Congress Told “obstacles” Dog Eisenhower Refugee Relief Act
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Congress Told “obstacles” Dog Eisenhower Refugee Relief Act

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Congress was told today that because of “many obstacles,” it was impossible to foretell how many refugees could be admitted into this country under the Administration’s program to aid refugees and meet the European over-population problem.

This warning was contained in a report by R. W. Scott McLeod, Administrator of the Bureau of Security and Consular Affairs of the State Department, who has responsibility for the refugee program. His report, dated January 30, was made public today by the House Judiciary Committee.

The McLeod report gave no figures on the number of refugees admitted to date under the Refugee Relief Act of 1953, which President Eisenhower signed into law last August.

(A State Department spokesman said the records have not yet been pulled together by any central agency. The Washington Post yesterday charged that the Refugee Relief Act was a “hoax” and a “dismal failure” because only four persons had been admitted to the U.S. under its provisions in six months. The newspaper urged President Eisenhower to expedite administration of the measure by “giving a sharp prod” to Mr. McLeod.)


Mr. McLeod cited as one of the major “obstacles” to the administration of the Act, the refusal of some governments to accept one of its stipulations, namely, that guarantees be given that refugees will be admitted back in their countries of origin if the U.S. discovers that a visa was obtained by fraud.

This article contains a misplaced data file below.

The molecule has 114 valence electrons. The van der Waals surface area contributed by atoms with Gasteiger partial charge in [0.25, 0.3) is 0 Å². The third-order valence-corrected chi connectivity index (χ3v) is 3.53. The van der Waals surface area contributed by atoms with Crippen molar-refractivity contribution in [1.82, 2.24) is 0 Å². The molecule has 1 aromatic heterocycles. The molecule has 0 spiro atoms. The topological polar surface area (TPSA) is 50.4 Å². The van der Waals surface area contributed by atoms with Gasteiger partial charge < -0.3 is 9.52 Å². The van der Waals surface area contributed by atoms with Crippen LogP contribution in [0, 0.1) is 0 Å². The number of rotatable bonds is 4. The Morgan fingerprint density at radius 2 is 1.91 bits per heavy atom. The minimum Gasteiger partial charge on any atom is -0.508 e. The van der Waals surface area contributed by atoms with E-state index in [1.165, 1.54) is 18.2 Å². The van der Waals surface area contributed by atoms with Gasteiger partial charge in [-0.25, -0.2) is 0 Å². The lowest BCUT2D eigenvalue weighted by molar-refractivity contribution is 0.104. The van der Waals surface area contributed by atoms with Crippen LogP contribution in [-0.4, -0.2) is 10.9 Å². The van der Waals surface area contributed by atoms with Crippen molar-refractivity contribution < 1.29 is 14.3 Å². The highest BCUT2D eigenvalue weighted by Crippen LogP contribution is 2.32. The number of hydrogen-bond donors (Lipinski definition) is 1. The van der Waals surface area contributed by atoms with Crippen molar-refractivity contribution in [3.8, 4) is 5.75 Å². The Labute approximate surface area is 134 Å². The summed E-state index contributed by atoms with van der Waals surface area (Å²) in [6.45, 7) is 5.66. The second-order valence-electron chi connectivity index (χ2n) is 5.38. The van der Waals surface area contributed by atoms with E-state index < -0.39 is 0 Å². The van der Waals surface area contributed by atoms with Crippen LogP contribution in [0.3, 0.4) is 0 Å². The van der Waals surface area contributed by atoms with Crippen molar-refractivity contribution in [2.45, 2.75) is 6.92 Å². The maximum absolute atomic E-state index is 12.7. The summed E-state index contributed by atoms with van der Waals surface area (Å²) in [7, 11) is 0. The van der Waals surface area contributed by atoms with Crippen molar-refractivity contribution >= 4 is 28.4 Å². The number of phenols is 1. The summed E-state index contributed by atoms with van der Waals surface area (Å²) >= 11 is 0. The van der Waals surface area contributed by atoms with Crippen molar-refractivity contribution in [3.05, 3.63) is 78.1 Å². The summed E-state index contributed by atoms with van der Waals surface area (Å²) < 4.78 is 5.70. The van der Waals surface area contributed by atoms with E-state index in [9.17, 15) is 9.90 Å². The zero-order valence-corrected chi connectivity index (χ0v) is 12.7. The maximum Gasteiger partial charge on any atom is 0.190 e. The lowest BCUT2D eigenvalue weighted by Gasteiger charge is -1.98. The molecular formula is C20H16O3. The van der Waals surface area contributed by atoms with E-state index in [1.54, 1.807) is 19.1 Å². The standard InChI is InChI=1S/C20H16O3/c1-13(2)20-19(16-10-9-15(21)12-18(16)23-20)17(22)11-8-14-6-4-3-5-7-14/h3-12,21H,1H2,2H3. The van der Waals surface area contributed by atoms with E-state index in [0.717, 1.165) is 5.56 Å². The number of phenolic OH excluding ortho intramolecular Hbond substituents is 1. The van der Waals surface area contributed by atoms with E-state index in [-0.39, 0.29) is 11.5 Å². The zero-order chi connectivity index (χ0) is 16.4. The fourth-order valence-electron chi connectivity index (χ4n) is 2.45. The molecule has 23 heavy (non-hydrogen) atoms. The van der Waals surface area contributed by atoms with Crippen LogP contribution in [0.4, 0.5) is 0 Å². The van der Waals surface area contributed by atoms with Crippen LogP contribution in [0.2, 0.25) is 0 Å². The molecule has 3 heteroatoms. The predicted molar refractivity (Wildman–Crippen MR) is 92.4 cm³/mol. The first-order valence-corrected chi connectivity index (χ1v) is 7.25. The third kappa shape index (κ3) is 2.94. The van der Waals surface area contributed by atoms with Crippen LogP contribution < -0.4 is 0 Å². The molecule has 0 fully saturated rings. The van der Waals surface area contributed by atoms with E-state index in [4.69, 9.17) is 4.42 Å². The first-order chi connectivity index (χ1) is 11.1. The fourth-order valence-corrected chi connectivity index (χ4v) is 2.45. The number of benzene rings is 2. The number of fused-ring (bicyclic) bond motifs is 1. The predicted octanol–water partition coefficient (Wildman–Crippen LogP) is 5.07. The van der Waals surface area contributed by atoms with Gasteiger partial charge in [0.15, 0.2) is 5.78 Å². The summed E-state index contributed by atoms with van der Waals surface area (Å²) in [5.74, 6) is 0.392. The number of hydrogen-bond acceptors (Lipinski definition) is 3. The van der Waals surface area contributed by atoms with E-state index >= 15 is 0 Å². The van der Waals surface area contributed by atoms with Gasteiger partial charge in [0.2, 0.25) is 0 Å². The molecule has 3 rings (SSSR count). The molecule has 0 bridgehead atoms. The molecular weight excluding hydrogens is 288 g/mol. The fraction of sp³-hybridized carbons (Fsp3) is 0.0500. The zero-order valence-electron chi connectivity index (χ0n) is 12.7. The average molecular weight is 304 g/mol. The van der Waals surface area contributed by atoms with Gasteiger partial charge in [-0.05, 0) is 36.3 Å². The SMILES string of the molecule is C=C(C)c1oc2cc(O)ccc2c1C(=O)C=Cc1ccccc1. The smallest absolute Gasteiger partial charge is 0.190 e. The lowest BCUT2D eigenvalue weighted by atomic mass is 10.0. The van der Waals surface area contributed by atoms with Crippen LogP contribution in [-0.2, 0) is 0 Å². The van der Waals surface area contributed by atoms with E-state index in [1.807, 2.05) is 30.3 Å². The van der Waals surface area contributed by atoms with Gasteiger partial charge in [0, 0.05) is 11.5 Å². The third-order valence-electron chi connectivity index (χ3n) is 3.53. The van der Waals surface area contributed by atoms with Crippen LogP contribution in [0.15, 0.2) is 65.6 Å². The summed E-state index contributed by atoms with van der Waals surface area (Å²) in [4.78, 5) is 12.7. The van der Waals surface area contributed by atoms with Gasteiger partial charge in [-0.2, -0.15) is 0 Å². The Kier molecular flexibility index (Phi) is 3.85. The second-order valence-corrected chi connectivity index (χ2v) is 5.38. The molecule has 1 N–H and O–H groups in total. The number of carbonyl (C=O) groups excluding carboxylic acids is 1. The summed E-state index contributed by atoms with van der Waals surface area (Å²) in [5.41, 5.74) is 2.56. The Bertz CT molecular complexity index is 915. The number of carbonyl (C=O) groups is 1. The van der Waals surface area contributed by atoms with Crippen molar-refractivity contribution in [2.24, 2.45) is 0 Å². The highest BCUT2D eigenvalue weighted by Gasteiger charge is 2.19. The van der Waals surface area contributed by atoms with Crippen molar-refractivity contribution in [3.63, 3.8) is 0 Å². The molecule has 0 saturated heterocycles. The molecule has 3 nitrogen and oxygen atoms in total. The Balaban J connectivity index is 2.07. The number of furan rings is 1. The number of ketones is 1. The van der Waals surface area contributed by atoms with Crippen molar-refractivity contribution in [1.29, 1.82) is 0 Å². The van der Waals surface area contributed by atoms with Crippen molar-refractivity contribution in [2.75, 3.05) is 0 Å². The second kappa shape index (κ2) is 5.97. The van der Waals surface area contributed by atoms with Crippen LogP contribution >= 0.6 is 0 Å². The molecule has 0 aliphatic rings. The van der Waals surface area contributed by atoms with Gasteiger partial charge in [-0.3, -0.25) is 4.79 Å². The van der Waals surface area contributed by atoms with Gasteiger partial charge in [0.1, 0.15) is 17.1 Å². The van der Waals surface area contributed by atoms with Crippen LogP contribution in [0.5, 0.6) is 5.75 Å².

The report said that only Italy, Greece and the Netherlands have agreed to issue the required certificates. These countries will supply only a small portion of the 209,000 who are to be admitted under the Act.

Mr. McLeod said that even if U.S. citizens do sign the required assurances that they will guarantee housing employment and support for the refugee, “it will not be possible to say how many of such aliens will be found qualified” under the terms of the law.

He warned further that any increase in U.S. unemployment, “slackening of draft calls or a recession in commerce, industry or agriculture” will make it “more difficult” for refugees to be admitted. Despite these “imponderables,” Mr. McLeod said that the Administration “assumes” all 209,000 visas under the program will be granted by the December 31, 1956, deadline. Mr. McLeod gave this timetable for the admission of refugees: 15,000 by June 30, 1954; 65,000 between July 1, 1954 and June 30, 1955; 82,000 between July 1, 1955 and June 30, 1956; and 47,000 between July 1, 1956 and December 31, 1956.

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